Butterfly Numbers Down?

A surprise encounter with the fellow at left and a recent post on GreenGirls, the Star-Tribune’s entertaining garden blog, got me thinking about butterflies and caterpillars recently. The Green Girls note that butterfly numbers appear to be down in their gardens. While I’ve seen butterflies recently–mostly white ones, but a few monarchs as well–I have not had the abundance of them that have been in my gardens in the past.

My garden is not a butterfly garden, per se, but it has many prairie plants and they seem to attract their share of interesting insects. Yesterday, while picking raspberries, I found the caterpillar in the top photo. It took a little poking around, but it turns out it is the caterpillar that becomes the white-marked tussock moth, a very common, very plain moth. The one at left, I found on my parsley plants. According to this bug web site, which I encourage every parent of 7-year-olds or other children who like creepy things to check out immediately, the caterpillar is nicknamed the “parsley worm” and will eventually become a black swallowtail butterfly. I’ve seen those in my yard many times, and am happy to sacrifice a little parsley to their growth.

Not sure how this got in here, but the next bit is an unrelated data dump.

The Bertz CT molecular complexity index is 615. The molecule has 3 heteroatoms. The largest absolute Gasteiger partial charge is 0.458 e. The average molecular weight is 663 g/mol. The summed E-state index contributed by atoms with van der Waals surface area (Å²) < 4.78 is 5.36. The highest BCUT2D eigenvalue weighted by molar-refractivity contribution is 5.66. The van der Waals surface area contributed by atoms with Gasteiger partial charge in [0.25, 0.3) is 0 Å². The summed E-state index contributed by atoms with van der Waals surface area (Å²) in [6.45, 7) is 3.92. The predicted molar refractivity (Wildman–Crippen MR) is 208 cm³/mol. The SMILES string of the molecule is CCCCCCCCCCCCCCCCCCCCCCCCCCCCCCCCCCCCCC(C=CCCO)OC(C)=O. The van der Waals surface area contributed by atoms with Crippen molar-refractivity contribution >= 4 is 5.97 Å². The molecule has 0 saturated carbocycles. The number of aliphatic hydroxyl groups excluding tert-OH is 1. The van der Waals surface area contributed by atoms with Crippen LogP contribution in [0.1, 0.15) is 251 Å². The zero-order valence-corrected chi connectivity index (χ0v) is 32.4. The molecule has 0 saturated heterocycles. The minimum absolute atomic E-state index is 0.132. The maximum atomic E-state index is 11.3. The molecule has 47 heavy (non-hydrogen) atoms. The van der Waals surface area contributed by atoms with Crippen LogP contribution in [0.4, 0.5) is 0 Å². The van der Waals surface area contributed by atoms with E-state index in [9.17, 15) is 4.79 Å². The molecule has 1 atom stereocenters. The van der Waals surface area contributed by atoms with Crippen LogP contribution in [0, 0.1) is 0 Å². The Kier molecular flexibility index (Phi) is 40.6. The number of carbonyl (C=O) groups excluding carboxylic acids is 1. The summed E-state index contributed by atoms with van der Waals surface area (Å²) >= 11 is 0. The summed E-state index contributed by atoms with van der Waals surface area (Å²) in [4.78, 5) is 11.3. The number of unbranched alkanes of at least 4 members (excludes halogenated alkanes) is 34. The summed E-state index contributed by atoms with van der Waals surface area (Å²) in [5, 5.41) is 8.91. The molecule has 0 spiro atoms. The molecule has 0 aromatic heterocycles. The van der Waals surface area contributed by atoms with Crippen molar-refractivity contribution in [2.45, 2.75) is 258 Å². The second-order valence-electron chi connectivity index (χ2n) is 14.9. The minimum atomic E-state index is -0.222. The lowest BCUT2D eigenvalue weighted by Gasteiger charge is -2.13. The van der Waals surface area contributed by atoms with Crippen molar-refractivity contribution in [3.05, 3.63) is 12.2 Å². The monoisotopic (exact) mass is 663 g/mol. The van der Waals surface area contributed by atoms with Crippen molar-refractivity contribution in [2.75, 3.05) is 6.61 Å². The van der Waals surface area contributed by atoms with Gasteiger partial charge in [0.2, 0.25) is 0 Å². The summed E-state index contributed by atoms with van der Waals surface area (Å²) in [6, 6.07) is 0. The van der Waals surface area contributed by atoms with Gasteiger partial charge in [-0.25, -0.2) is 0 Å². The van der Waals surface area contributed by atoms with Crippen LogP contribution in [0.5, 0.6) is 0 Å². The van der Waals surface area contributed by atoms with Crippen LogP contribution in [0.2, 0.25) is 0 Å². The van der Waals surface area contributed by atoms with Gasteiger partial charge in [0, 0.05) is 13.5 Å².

Are you seeing more butterflies or fewer this year?

4 Replies to “Butterfly Numbers Down?”

  1. I too have noticed fewer butterflies in the last couple years. Hardly any have visited mine at all this year- a stray painted lady is about all. I grow tons of plants that usually attract the swallowtail and have seen not a thing which has me scratching my head.

  2. I have noted several times how the butterfly population is very low in my area. I am from SE Pennsylvania, and I do have an environment for butterflies. It has been so disappointing that I have not seen them. There have always been an abundance of those butterflies in past years. So sad. I have seen maybe a handful of monarchs and swallowtails this year so far. I have tons of skippers – they are rampant in my garden.

  3. The Star-Tribune ran an article in today’s paper (8/17) on the reduced number of monarchs noted in many places. According to the article, weather may be the primary factor in the reduced numbers.

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